My outer layer of clothing is a company that is second to none as Arctic Shield provides a product that I have literally never gotten cold in despite sitting in everything from freezing rain to high winds and snowstorms. In 1999, ArcticShield launched its first product – Boot Insulators – with tremendous results. Using a heat retention technology called RE-tain™, ArcticShield now offers an entire line of apparel that keeps you warm from head to toe. ArcticShield’s exclusive RE-tain™ technology utilizes a multi-layered thermal barrier that captures and returns up to 97 percent of your body heat. This method is more effective than thick traditional insulations that only slow body heat loss. This cold-weather clothing is innovatively thin and unbelievably warm. Artic Shield offers many products however I utilize ArcticShield® H3 Series
Relaxed fit for added comfort
6 outer pockets with storm flaps
1 inner pocket
Removable hood
Windproof, waterproof, breathable, moisture management
Fabric: Tricot shell; Tricot lining with Quiet RE-tain™
Colors: Mossy Oak New Break-Up®, Realtree Hardwoods HD®
Sizes: M, L, XL, XXL, XXXL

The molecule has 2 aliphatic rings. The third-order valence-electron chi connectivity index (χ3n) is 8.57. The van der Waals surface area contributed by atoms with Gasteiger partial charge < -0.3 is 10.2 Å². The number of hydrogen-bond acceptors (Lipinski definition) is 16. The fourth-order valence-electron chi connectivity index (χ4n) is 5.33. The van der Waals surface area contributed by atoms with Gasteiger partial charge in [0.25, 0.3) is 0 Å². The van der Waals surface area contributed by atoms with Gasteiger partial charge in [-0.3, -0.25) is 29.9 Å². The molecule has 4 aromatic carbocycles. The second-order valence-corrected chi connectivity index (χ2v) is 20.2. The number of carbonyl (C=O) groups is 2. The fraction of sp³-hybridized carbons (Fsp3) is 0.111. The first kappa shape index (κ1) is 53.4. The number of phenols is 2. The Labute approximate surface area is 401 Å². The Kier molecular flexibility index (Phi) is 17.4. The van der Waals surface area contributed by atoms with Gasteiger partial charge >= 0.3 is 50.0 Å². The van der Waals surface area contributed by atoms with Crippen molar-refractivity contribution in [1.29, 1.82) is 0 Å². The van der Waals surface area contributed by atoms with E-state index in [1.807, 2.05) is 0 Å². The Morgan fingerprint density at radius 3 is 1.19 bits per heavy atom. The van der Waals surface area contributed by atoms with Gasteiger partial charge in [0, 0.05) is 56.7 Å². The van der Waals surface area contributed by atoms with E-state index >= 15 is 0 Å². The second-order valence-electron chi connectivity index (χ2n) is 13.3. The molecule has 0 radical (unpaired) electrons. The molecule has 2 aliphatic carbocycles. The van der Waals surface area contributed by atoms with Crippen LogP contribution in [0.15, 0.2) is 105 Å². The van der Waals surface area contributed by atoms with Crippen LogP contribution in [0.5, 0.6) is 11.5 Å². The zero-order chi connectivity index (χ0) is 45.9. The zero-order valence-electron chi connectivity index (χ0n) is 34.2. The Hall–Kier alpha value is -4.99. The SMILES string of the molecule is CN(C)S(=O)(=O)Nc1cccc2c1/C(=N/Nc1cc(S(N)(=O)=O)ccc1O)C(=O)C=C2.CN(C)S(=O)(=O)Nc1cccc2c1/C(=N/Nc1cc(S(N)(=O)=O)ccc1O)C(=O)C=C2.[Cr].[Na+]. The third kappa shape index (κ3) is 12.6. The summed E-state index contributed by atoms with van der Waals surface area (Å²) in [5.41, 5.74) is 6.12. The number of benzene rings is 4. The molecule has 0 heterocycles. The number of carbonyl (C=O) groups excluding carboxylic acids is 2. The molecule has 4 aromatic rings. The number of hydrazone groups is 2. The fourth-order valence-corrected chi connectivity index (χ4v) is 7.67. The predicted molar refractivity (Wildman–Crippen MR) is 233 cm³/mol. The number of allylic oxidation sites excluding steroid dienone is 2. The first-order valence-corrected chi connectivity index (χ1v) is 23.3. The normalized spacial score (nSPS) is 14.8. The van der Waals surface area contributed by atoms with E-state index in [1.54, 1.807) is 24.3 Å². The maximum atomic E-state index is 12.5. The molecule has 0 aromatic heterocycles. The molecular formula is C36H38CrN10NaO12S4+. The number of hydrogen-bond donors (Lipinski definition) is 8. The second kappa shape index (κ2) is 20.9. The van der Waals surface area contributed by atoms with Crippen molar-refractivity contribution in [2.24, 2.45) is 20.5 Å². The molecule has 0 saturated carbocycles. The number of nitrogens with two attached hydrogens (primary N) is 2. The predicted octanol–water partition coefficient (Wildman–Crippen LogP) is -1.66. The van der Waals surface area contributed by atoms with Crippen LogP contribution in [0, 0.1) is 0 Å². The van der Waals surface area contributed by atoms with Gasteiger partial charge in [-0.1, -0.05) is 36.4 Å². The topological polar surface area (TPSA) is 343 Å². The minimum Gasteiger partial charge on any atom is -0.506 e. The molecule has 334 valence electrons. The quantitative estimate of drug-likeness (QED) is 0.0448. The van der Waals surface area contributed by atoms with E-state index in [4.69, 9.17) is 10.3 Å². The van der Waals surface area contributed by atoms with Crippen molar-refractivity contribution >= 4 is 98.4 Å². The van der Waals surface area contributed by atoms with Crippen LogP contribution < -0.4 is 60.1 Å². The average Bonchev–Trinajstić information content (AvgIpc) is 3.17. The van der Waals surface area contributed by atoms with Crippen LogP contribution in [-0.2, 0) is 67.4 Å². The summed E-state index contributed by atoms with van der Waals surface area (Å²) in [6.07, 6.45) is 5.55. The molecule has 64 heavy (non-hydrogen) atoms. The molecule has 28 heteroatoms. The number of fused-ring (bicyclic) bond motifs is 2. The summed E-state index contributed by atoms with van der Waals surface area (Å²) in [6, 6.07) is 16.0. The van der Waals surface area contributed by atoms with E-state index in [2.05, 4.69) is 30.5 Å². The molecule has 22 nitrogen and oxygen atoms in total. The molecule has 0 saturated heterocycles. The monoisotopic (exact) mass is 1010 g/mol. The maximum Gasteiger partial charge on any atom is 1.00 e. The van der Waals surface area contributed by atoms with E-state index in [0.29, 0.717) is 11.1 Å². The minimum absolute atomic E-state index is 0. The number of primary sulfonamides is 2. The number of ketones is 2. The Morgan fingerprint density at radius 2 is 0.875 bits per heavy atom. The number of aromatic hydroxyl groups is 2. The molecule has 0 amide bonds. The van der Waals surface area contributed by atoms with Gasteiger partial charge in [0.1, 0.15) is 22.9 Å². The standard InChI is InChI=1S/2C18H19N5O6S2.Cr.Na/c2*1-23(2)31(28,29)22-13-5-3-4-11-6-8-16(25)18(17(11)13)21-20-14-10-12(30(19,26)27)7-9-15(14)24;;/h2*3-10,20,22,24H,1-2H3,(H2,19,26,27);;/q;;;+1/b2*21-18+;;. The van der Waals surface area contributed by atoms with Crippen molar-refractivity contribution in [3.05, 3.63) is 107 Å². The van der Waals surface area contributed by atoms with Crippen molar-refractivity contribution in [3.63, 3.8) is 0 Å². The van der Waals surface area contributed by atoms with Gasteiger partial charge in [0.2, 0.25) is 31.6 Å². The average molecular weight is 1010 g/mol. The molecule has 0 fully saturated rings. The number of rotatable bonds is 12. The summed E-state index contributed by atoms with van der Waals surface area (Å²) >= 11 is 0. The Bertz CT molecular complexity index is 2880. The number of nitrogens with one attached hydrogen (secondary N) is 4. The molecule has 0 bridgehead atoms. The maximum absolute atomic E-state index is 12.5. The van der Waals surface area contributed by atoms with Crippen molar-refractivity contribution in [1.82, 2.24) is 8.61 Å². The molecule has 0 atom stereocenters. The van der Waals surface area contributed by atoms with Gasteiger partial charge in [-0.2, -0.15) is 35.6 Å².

Relaxed fit for added comfort
4 outer pockets with storm flaps
Adjustable quick-snap shoulder straps
Adjustable leg-cuff closures
Storm-flap protected leg zippers
Windproof, waterproof, breathable, moisture management
Fabric: Tricot shell; Nylon lining with Quiet RE-tain™
Colors: Mossy Oak New Break-Up®, Realtree Hardwoods HD®
Sizes: M, L, XL, XXL, XXXL
This combination is nothing short of a weapon against the harsh weather conditions pronounced upon today’s modern day late season archery hunter exposed to cold temperatures. By the way I thought before I went any further with this article I want to emphasize that I hate articles solely focused upon promoting product. This is not my intention. I truly outfit myself with the recommended product and have found nothing close to producing the desired results that Artic Shield and Walls have provided to the American Outdoorsman.
In conclusion of gear needed lets get to covering that head and hands as well as feet. It seems these are the 3 most vital areas of importance. For your feet get some good LaCrosse Cold Weather Pack Boots. It seems with hands that no matter what glove you choose there is no saving your hands from the cold weather elements. My recommendation. Buy the new Heat Max glove/mitten combo that has compartments to hold the Hot Hands shake up heat packs. In fact it’s the only way of keeping those hands warm. Heat Packs actually are inserted into the gloves to provide warmth for up to 8 hours. These can be found at Be sure to purchase plenty of heatmax hot packs while your on the site. They last for years with proper storage and have become a common tool of cold weather hunters. The hood of the parka from Artic Shield won’t be enough to provide proper head gear thus gear up with a quality stocking hat, barclava, or full ski mask.